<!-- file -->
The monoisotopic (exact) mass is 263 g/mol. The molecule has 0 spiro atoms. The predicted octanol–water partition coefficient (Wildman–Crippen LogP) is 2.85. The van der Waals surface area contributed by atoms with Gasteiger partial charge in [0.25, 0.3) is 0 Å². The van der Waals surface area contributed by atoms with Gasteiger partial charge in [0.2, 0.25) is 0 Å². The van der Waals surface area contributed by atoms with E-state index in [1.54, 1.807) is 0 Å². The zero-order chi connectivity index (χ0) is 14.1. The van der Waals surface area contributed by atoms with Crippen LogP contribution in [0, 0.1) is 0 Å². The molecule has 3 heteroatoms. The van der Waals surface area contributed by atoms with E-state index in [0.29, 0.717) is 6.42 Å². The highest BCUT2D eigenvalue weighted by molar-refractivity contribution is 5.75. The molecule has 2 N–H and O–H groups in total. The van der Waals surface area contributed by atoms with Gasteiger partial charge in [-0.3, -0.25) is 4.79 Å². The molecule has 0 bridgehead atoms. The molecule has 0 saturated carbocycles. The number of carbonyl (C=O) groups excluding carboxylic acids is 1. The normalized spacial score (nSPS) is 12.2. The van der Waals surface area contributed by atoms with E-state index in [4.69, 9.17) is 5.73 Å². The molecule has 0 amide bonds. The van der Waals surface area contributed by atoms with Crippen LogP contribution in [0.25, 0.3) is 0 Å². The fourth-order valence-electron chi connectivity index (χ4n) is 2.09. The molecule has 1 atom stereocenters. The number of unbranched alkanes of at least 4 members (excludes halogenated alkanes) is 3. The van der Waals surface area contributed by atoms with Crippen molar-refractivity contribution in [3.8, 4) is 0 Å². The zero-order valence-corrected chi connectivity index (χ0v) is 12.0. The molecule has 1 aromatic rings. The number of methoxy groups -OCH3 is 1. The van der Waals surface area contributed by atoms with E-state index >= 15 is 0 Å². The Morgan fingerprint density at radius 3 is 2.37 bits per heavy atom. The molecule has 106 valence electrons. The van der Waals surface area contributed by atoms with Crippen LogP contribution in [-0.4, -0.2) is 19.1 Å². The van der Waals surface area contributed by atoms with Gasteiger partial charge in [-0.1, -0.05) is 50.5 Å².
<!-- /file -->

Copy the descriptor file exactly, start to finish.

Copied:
The monoisotopic (exact) mass is 263 g/mol. The molecule has 0 spiro atoms. The predicted octanol–water partition coefficient (Wildman–Crippen LogP) is 2.85. The van der Waals surface area contributed by atoms with Gasteiger partial charge in [0.25, 0.3) is 0 Å². The van der Waals surface area contributed by atoms with Gasteiger partial charge in [0.2, 0.25) is 0 Å². The van der Waals surface area contributed by atoms with E-state index in [1.54, 1.807) is 0 Å². The zero-order chi connectivity index (χ0) is 14.1. The van der Waals surface area contributed by atoms with Crippen LogP contribution in [0, 0.1) is 0 Å². The molecule has 3 heteroatoms. The van der Waals surface area contributed by atoms with E-state index in [0.29, 0.717) is 6.42 Å². The highest BCUT2D eigenvalue weighted by molar-refractivity contribution is 5.75. The molecule has 2 N–H and O–H groups in total. The van der Waals surface area contributed by atoms with Gasteiger partial charge in [-0.3, -0.25) is 4.79 Å². The molecule has 0 bridgehead atoms. The molecule has 0 saturated carbocycles. The number of carbonyl (C=O) groups excluding carboxylic acids is 1. The normalized spacial score (nSPS) is 12.2. The van der Waals surface area contributed by atoms with E-state index in [4.69, 9.17) is 5.73 Å². The molecule has 0 amide bonds. The van der Waals surface area contributed by atoms with Crippen LogP contribution in [0.25, 0.3) is 0 Å². The fourth-order valence-electron chi connectivity index (χ4n) is 2.09. The molecule has 1 atom stereocenters. The number of unbranched alkanes of at least 4 members (excludes halogenated alkanes) is 3. The van der Waals surface area contributed by atoms with Crippen molar-refractivity contribution in [3.8, 4) is 0 Å². The zero-order valence-corrected chi connectivity index (χ0v) is 12.0. The molecule has 1 aromatic rings. The number of methoxy groups -OCH3 is 1. The van der Waals surface area contributed by atoms with E-state index >= 15 is 0 Å². The Morgan fingerprint density at radius 3 is 2.37 bits per heavy atom. The molecule has 106 valence electrons. The van der Waals surface area contributed by atoms with Crippen LogP contribution in [-0.4, -0.2) is 19.1 Å². The van der Waals surface area contributed by atoms with Gasteiger partial charge in [-0.1, -0.05) is 50.5 Å².